And now The Vaguely Defined Looming Man Shape « Read the rest of this entry »
July 23, 2013 § 12 Comments
(Ley Kenyon’s cover for the 1953 edition of Adventures in Tomorrow (1951), ed. Kendell F. Crossen)
Since the release of the TV series Under the Dome (2013-), based on Stephen King’s 2009 novel by the same name, there has been a resurgence of interest in domed cities. And for good reason — the trope is one of the most popular of science fiction artists and authors since the 30s (and probably earlier). Not only do the societal implications and visual allure of the trope of a domed outpost on a harsh planet or a domed city amidst the ruins of Earth arouse the creative authorial juices but also generate some fantastically « Read the rest of this entry »
June 21, 2013 § 37 Comments
(William Timmins’ cover for the January 1947 issue of Astounding Science Fiction)
A hand from a body off canvas enters the fray…. An alien’s hands wrap around the Earth, amused or disturbed by its creations? A hand rises from a variety of desolate landscapes… Is it the remnant of a robotic construct or a relics from some age old creator?
This particular theme — a powerful force depicted via an often disembodied hand — has yielded some fantastic covers. Brian Lewis’ cover for the 1958 issue of Science Fantasy is one of my favorites. I find the scene — a group of people discovering a robotic hand reaching from the f « Read the rest of this entry »
Updates: Recent Acquisitions No. LXV (Spinrad + Coney + Cummings + an anthology containing short stories by Pohl, Knight, Aldiss, et al.)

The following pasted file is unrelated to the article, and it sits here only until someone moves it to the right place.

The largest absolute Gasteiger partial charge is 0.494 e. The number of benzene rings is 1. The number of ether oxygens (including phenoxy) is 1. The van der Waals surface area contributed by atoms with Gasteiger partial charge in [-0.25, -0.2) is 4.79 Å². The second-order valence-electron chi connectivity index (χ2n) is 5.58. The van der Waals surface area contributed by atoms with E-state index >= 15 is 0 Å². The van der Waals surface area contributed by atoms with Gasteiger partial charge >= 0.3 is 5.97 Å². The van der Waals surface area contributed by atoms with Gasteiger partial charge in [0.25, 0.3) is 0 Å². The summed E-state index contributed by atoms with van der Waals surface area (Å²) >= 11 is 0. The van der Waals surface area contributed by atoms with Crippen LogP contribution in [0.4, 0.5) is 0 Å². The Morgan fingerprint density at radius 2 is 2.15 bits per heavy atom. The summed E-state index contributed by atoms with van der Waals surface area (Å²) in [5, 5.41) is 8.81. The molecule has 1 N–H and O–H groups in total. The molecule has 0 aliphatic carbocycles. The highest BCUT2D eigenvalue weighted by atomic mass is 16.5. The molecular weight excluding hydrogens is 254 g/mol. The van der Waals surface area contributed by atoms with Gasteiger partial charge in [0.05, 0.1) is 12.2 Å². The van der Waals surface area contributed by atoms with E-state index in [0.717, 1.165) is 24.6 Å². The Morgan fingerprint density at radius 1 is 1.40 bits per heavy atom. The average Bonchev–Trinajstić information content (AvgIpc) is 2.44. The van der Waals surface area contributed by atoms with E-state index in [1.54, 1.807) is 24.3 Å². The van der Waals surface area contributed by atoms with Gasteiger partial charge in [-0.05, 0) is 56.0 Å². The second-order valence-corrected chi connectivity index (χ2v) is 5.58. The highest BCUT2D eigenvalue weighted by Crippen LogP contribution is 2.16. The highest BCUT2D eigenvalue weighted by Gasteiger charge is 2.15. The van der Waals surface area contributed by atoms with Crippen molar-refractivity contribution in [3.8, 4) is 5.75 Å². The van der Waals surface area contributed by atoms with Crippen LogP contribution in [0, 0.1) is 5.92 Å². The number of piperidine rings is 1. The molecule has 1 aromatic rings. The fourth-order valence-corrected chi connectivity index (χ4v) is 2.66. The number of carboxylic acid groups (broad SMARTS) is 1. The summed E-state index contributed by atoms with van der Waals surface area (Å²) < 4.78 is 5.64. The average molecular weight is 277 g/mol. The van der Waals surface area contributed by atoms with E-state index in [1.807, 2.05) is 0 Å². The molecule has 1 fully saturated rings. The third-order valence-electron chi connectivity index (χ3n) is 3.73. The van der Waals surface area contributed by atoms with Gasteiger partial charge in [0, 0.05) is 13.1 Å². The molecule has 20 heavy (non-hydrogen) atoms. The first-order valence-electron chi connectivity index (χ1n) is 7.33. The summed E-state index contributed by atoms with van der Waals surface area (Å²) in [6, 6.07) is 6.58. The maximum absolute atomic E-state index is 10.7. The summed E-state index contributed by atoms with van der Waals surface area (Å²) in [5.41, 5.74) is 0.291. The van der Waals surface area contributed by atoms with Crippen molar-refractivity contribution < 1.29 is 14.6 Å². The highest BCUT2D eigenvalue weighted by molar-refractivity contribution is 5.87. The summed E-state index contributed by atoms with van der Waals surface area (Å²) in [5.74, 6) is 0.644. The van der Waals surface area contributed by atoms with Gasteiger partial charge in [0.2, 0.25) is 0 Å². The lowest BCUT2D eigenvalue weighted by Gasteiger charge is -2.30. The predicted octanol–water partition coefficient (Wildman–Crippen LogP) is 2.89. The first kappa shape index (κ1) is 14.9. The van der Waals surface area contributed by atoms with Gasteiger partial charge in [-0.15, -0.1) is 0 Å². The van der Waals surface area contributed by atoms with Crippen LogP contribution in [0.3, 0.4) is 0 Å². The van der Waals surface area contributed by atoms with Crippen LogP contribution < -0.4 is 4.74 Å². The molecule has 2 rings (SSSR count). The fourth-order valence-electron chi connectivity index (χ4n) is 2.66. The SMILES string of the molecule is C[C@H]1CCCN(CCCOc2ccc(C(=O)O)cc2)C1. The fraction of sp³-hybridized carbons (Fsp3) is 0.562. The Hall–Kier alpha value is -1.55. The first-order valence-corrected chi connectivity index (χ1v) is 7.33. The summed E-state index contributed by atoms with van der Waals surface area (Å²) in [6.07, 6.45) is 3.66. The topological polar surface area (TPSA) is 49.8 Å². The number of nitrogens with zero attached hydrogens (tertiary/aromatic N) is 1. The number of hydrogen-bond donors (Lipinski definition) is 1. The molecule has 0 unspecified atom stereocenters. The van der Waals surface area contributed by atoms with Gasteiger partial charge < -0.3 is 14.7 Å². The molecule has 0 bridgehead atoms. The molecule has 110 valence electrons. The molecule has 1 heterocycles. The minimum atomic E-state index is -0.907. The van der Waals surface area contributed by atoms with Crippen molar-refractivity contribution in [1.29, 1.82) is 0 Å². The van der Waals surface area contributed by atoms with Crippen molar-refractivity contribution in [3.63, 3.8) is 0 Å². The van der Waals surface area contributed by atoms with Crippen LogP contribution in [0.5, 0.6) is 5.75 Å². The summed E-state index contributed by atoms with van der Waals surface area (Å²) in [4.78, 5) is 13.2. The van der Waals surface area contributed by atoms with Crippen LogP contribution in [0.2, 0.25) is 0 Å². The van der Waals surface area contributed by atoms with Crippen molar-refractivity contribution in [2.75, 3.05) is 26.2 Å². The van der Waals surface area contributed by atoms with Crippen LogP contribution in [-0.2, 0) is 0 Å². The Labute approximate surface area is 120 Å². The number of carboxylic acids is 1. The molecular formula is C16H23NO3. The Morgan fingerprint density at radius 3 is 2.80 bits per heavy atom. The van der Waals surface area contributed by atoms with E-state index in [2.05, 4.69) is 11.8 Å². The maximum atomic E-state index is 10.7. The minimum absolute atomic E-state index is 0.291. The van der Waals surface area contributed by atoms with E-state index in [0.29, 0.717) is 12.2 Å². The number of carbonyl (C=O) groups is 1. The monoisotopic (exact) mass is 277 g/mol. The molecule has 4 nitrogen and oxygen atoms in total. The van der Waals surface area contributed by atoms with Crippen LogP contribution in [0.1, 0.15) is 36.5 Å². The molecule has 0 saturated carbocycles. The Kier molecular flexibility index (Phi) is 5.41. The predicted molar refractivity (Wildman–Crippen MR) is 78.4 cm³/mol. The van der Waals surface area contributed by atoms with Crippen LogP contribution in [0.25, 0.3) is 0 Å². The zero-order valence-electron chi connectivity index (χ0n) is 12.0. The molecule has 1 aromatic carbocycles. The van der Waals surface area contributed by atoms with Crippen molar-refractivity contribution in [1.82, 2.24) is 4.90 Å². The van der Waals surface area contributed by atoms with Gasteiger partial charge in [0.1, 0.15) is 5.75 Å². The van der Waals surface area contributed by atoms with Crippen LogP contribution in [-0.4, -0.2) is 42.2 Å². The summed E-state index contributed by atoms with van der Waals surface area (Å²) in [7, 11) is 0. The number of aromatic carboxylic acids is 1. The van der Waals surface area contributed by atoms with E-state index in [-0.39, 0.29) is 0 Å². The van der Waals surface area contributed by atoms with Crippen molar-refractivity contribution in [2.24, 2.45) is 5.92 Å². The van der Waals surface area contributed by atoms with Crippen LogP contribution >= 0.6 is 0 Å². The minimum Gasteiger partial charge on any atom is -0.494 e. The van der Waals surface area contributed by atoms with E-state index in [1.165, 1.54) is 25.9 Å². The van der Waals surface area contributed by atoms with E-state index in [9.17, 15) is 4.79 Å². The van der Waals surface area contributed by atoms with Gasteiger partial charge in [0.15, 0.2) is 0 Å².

May 26, 2013 § 8 Comments
My first book from the 80s in many a year! But, I’m on a Norman Spinrad kick so when I saw it for one dollar at the store I had to snatch it up his post-apocalyptical vision Songs from the Stars (180)…. The premise is rather hokey but perhaps a quality writer like Spinrad can imbue it with some vigor.
I’m most excited about The Ninth Galaxy Reader, ed. Frederik Pohl (1966) (twelve short stories from the Galaxy Magazine) due the top-quality author line-up — Brian W. Aldiss, John Brunner, Richard Wilson, Damon Knight, Philip Kose farmer, Harry Harrison, Frederik Pohl, Lester Del Rey, Roger Zelazny, C. C. MacApp, Larry Niven, and R. A. Lafferty….
1. Songs from the Stars, Norman Spinrad (1980)
(Uncredited cover for the 1982 « Read the rest of this entry »
April 23, 2013 § 16 Comments
A strange conglomeration of novels….
If there’s any era I’m lacking knowledge in it’s late 20s-early 40s (well, I’ve read some Van Vogt + Edgar Rice Burroughs) pulp science fiction — so I decided to brush up on some of the greats. With that in mind I acquired five Ray Cummings novels (the rest will be in a later acquisition post) and Van Vogt’s Slan (1940)….. I don’t have high hopes. But now I own my first Alex Schomburg cover!
I generally do not accept review copies due to the fact that most offers are for self-published works rather than republished novels from the period I’m most familiar with (and prefer to read) — 1950-1985. So, when New York Review of Books offered me a copy of Kingsley Amis’ well-known alt-history/sci-fi (depending on whose definition you’re reading) novel The Alteration (1976) I happily agreed….
1. The Exile of Time, Ray Cummings (magazine publication 1931)
(Alex Schomburg’s cover for the 1964 edition) « Read the rest of this entry »